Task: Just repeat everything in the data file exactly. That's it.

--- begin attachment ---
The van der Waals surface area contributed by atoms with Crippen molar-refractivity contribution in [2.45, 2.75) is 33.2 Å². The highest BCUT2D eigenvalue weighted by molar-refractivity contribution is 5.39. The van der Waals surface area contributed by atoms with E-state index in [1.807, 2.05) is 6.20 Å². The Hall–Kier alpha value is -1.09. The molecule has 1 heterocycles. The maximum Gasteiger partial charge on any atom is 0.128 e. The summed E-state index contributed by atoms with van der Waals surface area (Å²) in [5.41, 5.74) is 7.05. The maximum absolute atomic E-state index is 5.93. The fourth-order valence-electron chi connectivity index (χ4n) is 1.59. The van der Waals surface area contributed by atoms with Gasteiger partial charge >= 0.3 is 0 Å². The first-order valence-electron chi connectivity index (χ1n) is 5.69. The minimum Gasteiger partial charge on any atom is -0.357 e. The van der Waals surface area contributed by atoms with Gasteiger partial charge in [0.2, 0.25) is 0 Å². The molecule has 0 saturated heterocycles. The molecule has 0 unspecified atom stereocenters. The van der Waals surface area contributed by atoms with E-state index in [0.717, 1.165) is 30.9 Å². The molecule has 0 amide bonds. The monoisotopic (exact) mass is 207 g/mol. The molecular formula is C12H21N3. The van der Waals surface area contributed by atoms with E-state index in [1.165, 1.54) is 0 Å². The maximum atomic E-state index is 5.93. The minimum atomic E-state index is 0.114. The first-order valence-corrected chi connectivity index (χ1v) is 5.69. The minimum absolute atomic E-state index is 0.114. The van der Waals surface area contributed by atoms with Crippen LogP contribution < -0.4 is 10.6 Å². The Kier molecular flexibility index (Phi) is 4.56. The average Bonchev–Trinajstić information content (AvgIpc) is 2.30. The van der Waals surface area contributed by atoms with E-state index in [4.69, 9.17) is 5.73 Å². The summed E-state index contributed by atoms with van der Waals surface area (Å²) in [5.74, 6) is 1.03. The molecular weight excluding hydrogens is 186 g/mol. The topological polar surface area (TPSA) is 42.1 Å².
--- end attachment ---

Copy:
The van der Waals surface area contributed by atoms with Crippen molar-refractivity contribution in [2.45, 2.75) is 33.2 Å². The highest BCUT2D eigenvalue weighted by molar-refractivity contribution is 5.39. The van der Waals surface area contributed by atoms with E-state index in [1.807, 2.05) is 6.20 Å². The Hall–Kier alpha value is -1.09. The molecule has 1 heterocycles. The maximum Gasteiger partial charge on any atom is 0.128 e. The summed E-state index contributed by atoms with van der Waals surface area (Å²) in [5.41, 5.74) is 7.05. The maximum absolute atomic E-state index is 5.93. The fourth-order valence-electron chi connectivity index (χ4n) is 1.59. The van der Waals surface area contributed by atoms with Gasteiger partial charge >= 0.3 is 0 Å². The first-order valence-electron chi connectivity index (χ1n) is 5.69. The minimum Gasteiger partial charge on any atom is -0.357 e. The van der Waals surface area contributed by atoms with Gasteiger partial charge in [0.2, 0.25) is 0 Å². The molecule has 0 saturated heterocycles. The molecule has 0 unspecified atom stereocenters. The van der Waals surface area contributed by atoms with E-state index in [0.717, 1.165) is 30.9 Å². The molecule has 0 amide bonds. The monoisotopic (exact) mass is 207 g/mol. The molecular formula is C12H21N3. The van der Waals surface area contributed by atoms with E-state index in [1.165, 1.54) is 0 Å². The maximum atomic E-state index is 5.93. The minimum atomic E-state index is 0.114. The first-order valence-corrected chi connectivity index (χ1v) is 5.69. The minimum absolute atomic E-state index is 0.114. The van der Waals surface area contributed by atoms with Crippen LogP contribution < -0.4 is 10.6 Å². The Kier molecular flexibility index (Phi) is 4.56. The average Bonchev–Trinajstić information content (AvgIpc) is 2.30. The van der Waals surface area contributed by atoms with E-state index in [4.69, 9.17) is 5.73 Å². The summed E-state index contributed by atoms with van der Waals surface area (Å²) in [5.74, 6) is 1.03. The molecular weight excluding hydrogens is 186 g/mol. The topological polar surface area (TPSA) is 42.1 Å².